How to Wreck a Nice Beach by Dave Tompkins (Stop Smiling Books)
A book about the Vocoder, a speech-encoding & decoding device invented by Bell Labs in 1928 to guard phones from codebreakers during World War II. This technology was later adapted and used in various ways and the Vocoder became a tool to multiple generations of musicians (including
arguably being the ‘voice of electro funk’ – one of the sub-genres of early hip hop).
It is not written in the traditional style of music books and the colour photos are mostly illuminating. As well as a diverse cast of characters, it focuses on Afrika Bambaataa (often not given enough light in relation to his contribution to the creation of hip hop) and Rammellzee (who is rarely mentioned in books on hip hop). It is stylistically a breath of fresh air and it highlights the linguistic synchronicities between the language of politics, the military & espionage and early hip hop slang (e.g. Winston Churchill, who boomed, when vocoderised on V-E Day, “We must go off!”)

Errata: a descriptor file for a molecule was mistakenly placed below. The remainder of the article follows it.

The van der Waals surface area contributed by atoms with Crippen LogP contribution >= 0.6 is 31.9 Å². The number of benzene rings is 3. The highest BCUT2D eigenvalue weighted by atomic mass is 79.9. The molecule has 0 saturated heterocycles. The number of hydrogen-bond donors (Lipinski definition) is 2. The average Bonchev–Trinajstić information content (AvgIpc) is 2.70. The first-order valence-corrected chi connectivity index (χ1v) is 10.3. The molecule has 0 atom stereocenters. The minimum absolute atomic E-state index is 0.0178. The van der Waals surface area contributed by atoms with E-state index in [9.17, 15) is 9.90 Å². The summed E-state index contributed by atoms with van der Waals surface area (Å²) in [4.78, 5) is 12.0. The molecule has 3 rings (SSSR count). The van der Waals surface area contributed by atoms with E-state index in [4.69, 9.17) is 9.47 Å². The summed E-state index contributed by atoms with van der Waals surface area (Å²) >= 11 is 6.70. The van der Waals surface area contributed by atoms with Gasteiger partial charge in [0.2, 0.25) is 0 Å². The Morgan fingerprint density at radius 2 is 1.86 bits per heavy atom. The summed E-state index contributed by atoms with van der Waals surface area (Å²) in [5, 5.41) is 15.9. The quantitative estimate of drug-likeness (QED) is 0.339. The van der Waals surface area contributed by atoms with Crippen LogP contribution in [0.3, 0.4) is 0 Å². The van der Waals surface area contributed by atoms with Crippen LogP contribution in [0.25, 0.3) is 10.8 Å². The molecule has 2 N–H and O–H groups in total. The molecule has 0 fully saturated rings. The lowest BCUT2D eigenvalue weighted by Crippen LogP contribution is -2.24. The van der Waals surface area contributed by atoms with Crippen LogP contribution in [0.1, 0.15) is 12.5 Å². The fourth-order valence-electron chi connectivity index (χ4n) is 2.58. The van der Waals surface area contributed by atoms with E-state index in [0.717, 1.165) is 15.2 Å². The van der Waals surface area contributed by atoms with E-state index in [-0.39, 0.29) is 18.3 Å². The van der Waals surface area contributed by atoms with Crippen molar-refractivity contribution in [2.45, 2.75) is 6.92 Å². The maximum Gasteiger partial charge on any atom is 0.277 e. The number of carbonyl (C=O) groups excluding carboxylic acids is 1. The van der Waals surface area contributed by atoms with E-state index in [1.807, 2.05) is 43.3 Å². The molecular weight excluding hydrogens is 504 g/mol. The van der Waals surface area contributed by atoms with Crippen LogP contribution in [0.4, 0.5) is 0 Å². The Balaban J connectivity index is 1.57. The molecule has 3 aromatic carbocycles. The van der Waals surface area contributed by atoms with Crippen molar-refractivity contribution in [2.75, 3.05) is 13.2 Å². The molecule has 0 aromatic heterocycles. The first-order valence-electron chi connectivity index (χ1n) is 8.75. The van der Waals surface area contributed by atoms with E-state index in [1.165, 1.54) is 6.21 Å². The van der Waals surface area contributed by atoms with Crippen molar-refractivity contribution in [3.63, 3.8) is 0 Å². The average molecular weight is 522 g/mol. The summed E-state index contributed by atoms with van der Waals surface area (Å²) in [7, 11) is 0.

A fuller section on Autotune would have been a welcome in this newly expanded paperback
edition. It seems that the musical use of Autotune has an equally strange origin: http://www.digitalmusicnews.com/permalink/2012/120309autotune .